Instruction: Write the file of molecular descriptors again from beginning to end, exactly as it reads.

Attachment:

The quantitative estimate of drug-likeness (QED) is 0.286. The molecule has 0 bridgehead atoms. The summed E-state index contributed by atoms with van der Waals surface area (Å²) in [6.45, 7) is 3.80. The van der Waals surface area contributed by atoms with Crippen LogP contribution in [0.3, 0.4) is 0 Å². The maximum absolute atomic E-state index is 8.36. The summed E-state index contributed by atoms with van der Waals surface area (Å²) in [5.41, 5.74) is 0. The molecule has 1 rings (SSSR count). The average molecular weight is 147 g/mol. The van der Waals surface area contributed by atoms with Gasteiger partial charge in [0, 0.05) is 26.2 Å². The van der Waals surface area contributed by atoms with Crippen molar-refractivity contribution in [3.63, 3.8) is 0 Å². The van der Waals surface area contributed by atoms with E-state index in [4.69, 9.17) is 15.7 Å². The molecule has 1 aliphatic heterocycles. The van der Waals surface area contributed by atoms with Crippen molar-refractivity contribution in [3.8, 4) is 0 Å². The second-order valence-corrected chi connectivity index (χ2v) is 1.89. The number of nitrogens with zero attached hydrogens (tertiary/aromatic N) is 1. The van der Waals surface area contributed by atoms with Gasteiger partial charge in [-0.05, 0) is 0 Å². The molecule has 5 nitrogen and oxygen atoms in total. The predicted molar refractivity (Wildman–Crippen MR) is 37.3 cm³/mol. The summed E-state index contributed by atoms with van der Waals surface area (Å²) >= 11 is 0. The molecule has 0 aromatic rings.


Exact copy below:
The quantitative estimate of drug-likeness (QED) is 0.286. The molecule has 0 bridgehead atoms. The summed E-state index contributed by atoms with van der Waals surface area (Å²) in [6.45, 7) is 3.80. The van der Waals surface area contributed by atoms with Crippen LogP contribution in [0.3, 0.4) is 0 Å². The maximum absolute atomic E-state index is 8.36. The summed E-state index contributed by atoms with van der Waals surface area (Å²) in [5.41, 5.74) is 0. The molecule has 1 rings (SSSR count). The average molecular weight is 147 g/mol. The van der Waals surface area contributed by atoms with Gasteiger partial charge in [0, 0.05) is 26.2 Å². The van der Waals surface area contributed by atoms with Crippen molar-refractivity contribution in [3.63, 3.8) is 0 Å². The van der Waals surface area contributed by atoms with E-state index in [4.69, 9.17) is 15.7 Å². The molecule has 1 aliphatic heterocycles. The van der Waals surface area contributed by atoms with Crippen molar-refractivity contribution in [3.8, 4) is 0 Å². The second-order valence-corrected chi connectivity index (χ2v) is 1.89. The number of nitrogens with zero attached hydrogens (tertiary/aromatic N) is 1. The van der Waals surface area contributed by atoms with Gasteiger partial charge in [-0.05, 0) is 0 Å². The molecule has 5 nitrogen and oxygen atoms in total. The predicted molar refractivity (Wildman–Crippen MR) is 37.3 cm³/mol. The summed E-state index contributed by atoms with van der Waals surface area (Å²) >= 11 is 0. The molecule has 0 aromatic rings.